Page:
A new European Union law coming on-line next year will force multinationals operating in Europe to set up in-house, shop-level worker groups that, to an American, look a lot like independent unions. The new law threatens to tie a multinational's hands whenever it decides, in the future, to change anything in its European operations.
The good news is that the new law offers you substantial freedom to structure your worker groups in as business-friendly a way as you want. The catch: you can't delegate the "works councils" problem down to your local European HR, and you have to implement your headquarters-driven strategy this year, during a special window period.
This article summarizes the new law, and then explains the "best practices" strategy of creating a works councils network template that takes advantage of the law's window-period that grandfathers in works councils structured before tough regulations get issued later.
Why Should U.S. Headquarters Worry About A New European Employment Law?
For 15 years, the 15 (now 25) countries in the Brussels-based European Union have been actively coordinating ("harmonizing") their national employment laws. Many of the EU coordinating laws ("directives") simply present local compliance issues for local European HR to worry about (for example, there are EU coordinating laws on maternity leave, part-time employment, worker safety). But certain other EU-coordinating laws actually reach across the Atlantic, to multinational headquarters stateside. A key example: the EU data privacy law (Council Directive 95/46/EC), which regulates transmissions of HR (and other) data to the U.S. (and elsewhere), affecting HRISystems (PeopleSoft, SAP). For years now, American headquarters, not local European HR staffs, have been driving U.S. multinationals' data-privacy compliance efforts (launching, for example, "safe harbor" and "model contracts" projects).
Having conquered European data privacy requirements, U.S. "best practices" multinationals will be frustrated to hear that the EU has struck again, unveiling another law with trans-European implications that commands the attention of U.S. headquarters: the new EU "directive" on local country "information and consultation" and "works councils," or workplace-level labor/management groups (Council Directive 2002/14/EC).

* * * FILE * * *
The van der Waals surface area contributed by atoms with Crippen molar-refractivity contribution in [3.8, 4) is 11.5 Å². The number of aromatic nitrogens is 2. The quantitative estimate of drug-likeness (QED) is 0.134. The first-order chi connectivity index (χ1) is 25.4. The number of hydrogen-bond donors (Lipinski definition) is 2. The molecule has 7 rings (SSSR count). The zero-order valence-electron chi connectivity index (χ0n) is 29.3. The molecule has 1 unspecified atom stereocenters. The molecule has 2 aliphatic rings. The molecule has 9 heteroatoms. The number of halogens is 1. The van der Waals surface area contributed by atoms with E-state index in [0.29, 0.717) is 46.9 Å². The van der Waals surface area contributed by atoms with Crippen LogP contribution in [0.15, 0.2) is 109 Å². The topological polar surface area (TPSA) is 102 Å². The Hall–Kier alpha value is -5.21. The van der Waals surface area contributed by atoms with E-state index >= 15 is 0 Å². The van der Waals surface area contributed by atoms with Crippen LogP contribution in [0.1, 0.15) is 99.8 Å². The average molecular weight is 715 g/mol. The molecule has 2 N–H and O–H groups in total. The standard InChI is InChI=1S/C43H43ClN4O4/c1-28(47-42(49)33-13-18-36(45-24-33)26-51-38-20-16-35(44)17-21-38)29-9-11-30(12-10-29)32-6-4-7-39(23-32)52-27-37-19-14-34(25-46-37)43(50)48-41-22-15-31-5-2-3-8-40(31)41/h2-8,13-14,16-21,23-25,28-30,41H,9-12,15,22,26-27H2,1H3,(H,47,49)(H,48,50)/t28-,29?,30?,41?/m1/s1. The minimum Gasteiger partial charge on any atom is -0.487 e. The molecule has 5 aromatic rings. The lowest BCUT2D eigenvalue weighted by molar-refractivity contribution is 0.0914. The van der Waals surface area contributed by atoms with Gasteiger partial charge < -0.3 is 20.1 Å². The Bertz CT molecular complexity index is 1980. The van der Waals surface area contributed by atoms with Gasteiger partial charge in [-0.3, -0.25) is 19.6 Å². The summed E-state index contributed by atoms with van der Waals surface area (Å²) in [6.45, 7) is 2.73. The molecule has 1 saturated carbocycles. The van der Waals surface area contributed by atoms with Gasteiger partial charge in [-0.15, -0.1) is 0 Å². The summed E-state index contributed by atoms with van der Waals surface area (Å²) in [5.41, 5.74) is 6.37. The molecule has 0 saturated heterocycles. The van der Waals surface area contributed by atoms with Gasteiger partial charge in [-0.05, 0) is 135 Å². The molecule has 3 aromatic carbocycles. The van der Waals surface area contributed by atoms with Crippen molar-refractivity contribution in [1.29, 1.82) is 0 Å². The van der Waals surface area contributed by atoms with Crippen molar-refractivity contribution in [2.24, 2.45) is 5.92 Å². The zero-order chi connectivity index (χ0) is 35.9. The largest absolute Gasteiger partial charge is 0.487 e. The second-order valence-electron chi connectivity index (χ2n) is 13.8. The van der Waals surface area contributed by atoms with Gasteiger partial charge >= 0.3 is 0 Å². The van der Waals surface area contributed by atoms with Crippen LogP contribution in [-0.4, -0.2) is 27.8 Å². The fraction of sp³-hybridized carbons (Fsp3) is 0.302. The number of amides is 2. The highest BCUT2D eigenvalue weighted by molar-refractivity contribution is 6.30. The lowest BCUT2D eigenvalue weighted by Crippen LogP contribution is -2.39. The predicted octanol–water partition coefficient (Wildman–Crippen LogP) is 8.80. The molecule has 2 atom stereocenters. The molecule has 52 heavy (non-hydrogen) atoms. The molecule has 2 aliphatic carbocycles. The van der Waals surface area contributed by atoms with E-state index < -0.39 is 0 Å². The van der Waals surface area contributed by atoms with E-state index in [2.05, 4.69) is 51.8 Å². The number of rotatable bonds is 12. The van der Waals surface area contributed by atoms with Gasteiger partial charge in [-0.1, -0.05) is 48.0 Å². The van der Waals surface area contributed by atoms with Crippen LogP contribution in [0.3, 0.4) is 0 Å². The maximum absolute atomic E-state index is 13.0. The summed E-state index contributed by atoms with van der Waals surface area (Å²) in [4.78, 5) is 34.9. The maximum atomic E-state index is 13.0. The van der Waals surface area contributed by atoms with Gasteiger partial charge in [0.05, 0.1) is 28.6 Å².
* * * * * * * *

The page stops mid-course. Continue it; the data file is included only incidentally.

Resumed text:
What Are The New Law's Basic Requirements?
This new law effectively forces multinationals to form in-house works councils in each workplace across Europe. Then management will have to provide data to - "inform" - the works councils about nascent proposals that could ultimately affect local terms/conditions of employment, such as proposals to restructure, roll out new policies, lay off workers, merge, outsource, or "offshore." And management will then have to hear out works councils' suggestions, considering them in good faith -"consult." While Europeans are quick to note that the new law does not force employers to "negotiate" with works councils, to an American this duty to "inform and consult" looks a lot like the U.S. union-context requirement to "bargain in good faith."
Do not confuse the new EU local works council law with the 1990s-era European Works Council [EWC] directive (Council Directive 94/45/EC), which requires each large multinational with trans-European operations to establish a single pan-European employee "information and consultation" body, called an EWC, with jurisdiction limited to trans-European (multi-country) workplace matters. The new law will have a much broader effect, will reach smaller employers, and will require a chain of little works councils across your European operations.
The point for American multinationals: the new law commands headquarters attention because it will stop you from unilaterally making certain business decisions (such as to restructure, roll out new policies, lay off workers, merge, outsource, "offshore"). Those U.S. multinationals that currently host works councils (four European countries already require them) will tell you that "information and consultation" is no mere formality. Get off on the wrong foot, and you'll significantly restrict your business operations across Europe. I once worked on integrating a French operation that a U.S. multinational's Paris subsidiary had acquired the year before. Even one year into the integration, the Paris works councils were still throwing up significant obstacles, fighting what U.S. management saw as reasonable proposals.
What Are The New Law's Mechanics?